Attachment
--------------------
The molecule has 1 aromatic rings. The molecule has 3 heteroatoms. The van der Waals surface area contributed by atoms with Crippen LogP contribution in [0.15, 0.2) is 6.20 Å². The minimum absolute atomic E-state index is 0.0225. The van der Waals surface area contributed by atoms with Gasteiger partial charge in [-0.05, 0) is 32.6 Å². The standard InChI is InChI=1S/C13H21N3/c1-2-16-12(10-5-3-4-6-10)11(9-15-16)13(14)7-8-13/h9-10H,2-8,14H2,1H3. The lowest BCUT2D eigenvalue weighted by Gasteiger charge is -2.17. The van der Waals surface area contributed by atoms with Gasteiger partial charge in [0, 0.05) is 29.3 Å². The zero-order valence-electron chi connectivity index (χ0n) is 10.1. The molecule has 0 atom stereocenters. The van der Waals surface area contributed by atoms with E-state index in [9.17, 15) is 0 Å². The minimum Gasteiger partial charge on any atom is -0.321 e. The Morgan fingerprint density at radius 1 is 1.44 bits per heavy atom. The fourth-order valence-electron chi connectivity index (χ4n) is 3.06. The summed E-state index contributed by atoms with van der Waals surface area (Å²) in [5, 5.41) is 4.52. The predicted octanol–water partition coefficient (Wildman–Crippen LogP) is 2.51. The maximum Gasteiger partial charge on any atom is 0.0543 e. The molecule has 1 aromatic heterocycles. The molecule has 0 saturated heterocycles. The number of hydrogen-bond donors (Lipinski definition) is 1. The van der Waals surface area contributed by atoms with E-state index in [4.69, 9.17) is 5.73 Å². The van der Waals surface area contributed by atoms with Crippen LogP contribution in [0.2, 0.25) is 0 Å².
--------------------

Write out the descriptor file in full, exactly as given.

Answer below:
The molecule has 1 aromatic rings. The molecule has 3 heteroatoms. The van der Waals surface area contributed by atoms with Crippen LogP contribution in [0.15, 0.2) is 6.20 Å². The minimum absolute atomic E-state index is 0.0225. The van der Waals surface area contributed by atoms with Gasteiger partial charge in [-0.05, 0) is 32.6 Å². The standard InChI is InChI=1S/C13H21N3/c1-2-16-12(10-5-3-4-6-10)11(9-15-16)13(14)7-8-13/h9-10H,2-8,14H2,1H3. The lowest BCUT2D eigenvalue weighted by Gasteiger charge is -2.17. The van der Waals surface area contributed by atoms with Gasteiger partial charge in [0, 0.05) is 29.3 Å². The zero-order valence-electron chi connectivity index (χ0n) is 10.1. The molecule has 0 atom stereocenters. The van der Waals surface area contributed by atoms with E-state index in [9.17, 15) is 0 Å². The minimum Gasteiger partial charge on any atom is -0.321 e. The Morgan fingerprint density at radius 1 is 1.44 bits per heavy atom. The fourth-order valence-electron chi connectivity index (χ4n) is 3.06. The summed E-state index contributed by atoms with van der Waals surface area (Å²) in [5, 5.41) is 4.52. The predicted octanol–water partition coefficient (Wildman–Crippen LogP) is 2.51. The maximum Gasteiger partial charge on any atom is 0.0543 e. The molecule has 1 aromatic heterocycles. The molecule has 0 saturated heterocycles. The number of hydrogen-bond donors (Lipinski definition) is 1. The van der Waals surface area contributed by atoms with E-state index in [4.69, 9.17) is 5.73 Å². The van der Waals surface area contributed by atoms with Crippen LogP contribution in [0.2, 0.25) is 0 Å².